LONDON, Nov. 16 -- Copper prices rose as the dollar resumed a slump, fueling demand for the metal as an alternative investment.
The dollar dropped as much as 0.6 percent against a basket of six major currencies. On Nov. 11, the gauge dropped to a 15- month low. Earlier today, copper fell as much as 0.5 percent as the greenback fluctuated.
"We are expecting a weaker dollar" in the short term, said Mark Heyhoe, an analyst at Hanson Westhouse Ltd. analyst in London. Copper "will continue at these levels" and "could even go a bit higher before the new year," he said.
Copper futures for March delivery gained 2.65 cents, or 0.9 percent, to $2.9995 a pound on the Comex division of the New York Mercantile Exchange. The contract rose 0.8 percent this week.
Prices have more than doubled this year as China, the world's biggest metal user, boosted imports in the first half.
Rising inventories may be signaling slowing demand, said Frank McGhee, the head dealer at Integrated Brokerage Services LLC in Chicago.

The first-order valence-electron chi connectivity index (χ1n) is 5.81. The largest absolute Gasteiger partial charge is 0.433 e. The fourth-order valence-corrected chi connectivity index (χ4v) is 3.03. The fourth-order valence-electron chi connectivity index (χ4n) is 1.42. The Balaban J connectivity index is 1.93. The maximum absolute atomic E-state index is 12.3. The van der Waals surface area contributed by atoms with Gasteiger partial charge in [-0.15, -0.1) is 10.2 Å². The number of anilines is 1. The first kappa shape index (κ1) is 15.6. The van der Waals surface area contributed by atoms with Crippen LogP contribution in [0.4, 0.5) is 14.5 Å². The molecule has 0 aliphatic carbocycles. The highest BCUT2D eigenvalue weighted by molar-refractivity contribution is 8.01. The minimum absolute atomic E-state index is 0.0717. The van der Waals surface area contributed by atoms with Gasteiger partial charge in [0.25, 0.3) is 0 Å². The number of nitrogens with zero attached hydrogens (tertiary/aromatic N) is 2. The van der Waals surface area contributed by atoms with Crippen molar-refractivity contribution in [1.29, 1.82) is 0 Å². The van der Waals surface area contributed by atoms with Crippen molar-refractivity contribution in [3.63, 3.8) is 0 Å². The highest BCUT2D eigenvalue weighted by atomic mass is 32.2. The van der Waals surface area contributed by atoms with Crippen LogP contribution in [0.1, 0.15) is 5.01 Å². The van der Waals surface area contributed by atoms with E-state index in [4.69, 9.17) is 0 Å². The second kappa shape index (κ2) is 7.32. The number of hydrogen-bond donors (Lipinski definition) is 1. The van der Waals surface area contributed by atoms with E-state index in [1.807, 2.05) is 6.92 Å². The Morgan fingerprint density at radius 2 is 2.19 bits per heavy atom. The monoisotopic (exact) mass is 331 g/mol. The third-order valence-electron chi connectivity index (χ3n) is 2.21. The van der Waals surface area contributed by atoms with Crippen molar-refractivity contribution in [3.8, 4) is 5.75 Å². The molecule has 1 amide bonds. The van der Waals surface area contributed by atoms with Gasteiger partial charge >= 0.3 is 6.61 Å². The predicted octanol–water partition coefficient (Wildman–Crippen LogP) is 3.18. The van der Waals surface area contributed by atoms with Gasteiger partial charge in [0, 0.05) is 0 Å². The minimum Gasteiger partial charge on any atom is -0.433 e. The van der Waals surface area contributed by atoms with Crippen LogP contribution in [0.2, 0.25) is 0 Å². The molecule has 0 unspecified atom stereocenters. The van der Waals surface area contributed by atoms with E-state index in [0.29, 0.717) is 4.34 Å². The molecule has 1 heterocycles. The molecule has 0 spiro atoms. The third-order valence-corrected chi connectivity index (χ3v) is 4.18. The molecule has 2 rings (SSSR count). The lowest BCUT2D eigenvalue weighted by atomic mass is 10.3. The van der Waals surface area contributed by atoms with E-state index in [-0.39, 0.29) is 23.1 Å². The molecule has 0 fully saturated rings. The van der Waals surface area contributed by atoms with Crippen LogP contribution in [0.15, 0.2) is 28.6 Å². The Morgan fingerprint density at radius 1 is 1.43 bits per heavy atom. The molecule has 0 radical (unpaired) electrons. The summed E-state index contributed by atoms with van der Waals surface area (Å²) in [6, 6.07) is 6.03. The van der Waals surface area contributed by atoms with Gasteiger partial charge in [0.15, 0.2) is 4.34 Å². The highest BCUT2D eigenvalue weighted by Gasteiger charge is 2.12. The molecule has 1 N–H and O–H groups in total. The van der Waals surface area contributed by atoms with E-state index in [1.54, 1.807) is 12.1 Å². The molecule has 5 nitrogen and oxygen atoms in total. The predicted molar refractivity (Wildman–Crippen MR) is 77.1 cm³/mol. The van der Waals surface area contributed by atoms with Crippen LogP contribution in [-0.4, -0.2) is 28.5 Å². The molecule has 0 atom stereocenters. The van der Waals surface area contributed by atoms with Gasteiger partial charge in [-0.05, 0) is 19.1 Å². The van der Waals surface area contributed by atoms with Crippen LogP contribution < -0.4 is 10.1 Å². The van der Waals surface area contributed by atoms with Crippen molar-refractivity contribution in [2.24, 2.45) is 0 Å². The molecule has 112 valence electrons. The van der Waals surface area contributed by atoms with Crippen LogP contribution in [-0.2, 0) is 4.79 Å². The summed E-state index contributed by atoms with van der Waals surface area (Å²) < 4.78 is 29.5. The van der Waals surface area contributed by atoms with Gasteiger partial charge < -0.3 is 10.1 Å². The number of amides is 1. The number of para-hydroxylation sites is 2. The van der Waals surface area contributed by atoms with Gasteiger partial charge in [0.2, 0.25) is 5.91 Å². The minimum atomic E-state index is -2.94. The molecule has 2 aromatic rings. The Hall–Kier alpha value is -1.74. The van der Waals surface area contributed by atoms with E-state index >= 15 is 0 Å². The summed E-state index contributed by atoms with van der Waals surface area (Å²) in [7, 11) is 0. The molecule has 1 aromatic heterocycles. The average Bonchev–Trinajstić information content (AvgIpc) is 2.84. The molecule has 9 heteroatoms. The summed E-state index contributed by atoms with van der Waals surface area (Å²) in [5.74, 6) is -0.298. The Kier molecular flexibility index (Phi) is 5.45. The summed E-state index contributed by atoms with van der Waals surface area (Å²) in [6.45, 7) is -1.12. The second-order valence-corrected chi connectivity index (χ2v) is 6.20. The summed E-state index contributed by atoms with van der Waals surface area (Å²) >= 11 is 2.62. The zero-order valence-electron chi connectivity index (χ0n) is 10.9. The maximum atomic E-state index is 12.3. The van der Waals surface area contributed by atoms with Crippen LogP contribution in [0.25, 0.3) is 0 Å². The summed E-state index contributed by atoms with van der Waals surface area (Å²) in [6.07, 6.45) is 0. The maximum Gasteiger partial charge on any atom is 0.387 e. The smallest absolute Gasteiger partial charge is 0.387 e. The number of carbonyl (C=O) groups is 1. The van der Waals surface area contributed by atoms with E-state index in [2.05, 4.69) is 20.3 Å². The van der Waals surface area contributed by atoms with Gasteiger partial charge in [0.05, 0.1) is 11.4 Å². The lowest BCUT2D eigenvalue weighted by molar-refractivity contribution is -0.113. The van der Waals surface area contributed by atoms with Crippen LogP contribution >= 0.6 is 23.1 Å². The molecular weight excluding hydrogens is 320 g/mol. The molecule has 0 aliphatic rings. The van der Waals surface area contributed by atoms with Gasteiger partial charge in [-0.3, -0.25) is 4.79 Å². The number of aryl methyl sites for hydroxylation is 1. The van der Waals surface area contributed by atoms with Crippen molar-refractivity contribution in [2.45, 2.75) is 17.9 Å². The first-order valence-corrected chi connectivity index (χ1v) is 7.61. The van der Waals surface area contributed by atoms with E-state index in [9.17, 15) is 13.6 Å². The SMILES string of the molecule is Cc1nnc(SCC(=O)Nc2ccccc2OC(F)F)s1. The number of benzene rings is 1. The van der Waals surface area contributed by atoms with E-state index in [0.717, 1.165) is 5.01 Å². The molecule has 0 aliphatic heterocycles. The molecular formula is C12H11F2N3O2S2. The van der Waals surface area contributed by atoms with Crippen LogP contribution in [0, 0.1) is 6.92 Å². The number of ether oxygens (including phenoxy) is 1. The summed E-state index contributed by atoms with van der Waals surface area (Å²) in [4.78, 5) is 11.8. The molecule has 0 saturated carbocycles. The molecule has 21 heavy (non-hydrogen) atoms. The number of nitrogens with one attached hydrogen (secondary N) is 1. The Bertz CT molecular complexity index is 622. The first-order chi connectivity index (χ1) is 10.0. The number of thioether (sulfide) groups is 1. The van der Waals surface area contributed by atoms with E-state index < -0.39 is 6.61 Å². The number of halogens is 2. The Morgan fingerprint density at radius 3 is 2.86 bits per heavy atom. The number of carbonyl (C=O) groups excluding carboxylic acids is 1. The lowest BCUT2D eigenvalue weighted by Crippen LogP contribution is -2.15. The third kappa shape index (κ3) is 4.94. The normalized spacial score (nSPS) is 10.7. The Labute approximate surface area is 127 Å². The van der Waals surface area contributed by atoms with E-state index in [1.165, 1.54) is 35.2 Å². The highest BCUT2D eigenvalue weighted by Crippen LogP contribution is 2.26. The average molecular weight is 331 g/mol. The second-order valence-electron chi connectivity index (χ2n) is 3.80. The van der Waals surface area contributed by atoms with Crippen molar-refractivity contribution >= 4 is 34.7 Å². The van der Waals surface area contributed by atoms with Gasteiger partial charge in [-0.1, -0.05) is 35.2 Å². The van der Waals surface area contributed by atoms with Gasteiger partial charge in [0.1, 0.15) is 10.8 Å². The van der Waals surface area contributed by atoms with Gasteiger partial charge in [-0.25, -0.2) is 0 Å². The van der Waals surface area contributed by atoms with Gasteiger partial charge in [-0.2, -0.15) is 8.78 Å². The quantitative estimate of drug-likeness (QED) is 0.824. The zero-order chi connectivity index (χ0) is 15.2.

Stockpiles monitored by the London Metal Exchange rose for the ninth straight session to 403,625 metric tons, the highest level since April 30. Supplies tallied by the Shanghai Futures Exchange gained for a third week to 104,939 tons, the highest level since April 2004.
"With a continued build in inventories, it will start to put a cap on prices," McGhee said. "There's some concern about China's demand."
China's imports will fall by more than half in 2010 because stockpiles are ample, Beijing Antaike Information Development Co. said today.
"Not all of the metal China has imported during the past few months was consumed," Michael Widmer, an analyst at Bank of America Securities-Merrill Lynch, said in a report. Local reported and unreported inventories have risen by 700,000 tons this year, Widmer said.
"The country's metal imports may not be as strong in 2010 as they were through most of this year," he said. Still, demand probably will benefit from stimulus programs in industrial nations, Widmer said.
Copper for delivery in three months rose 0.3 percent to $6,520 a ton ($2.96 a pound) on the LME.
Lead, zinc and tin prices also climbed in London. Nickel and aluminum dropped.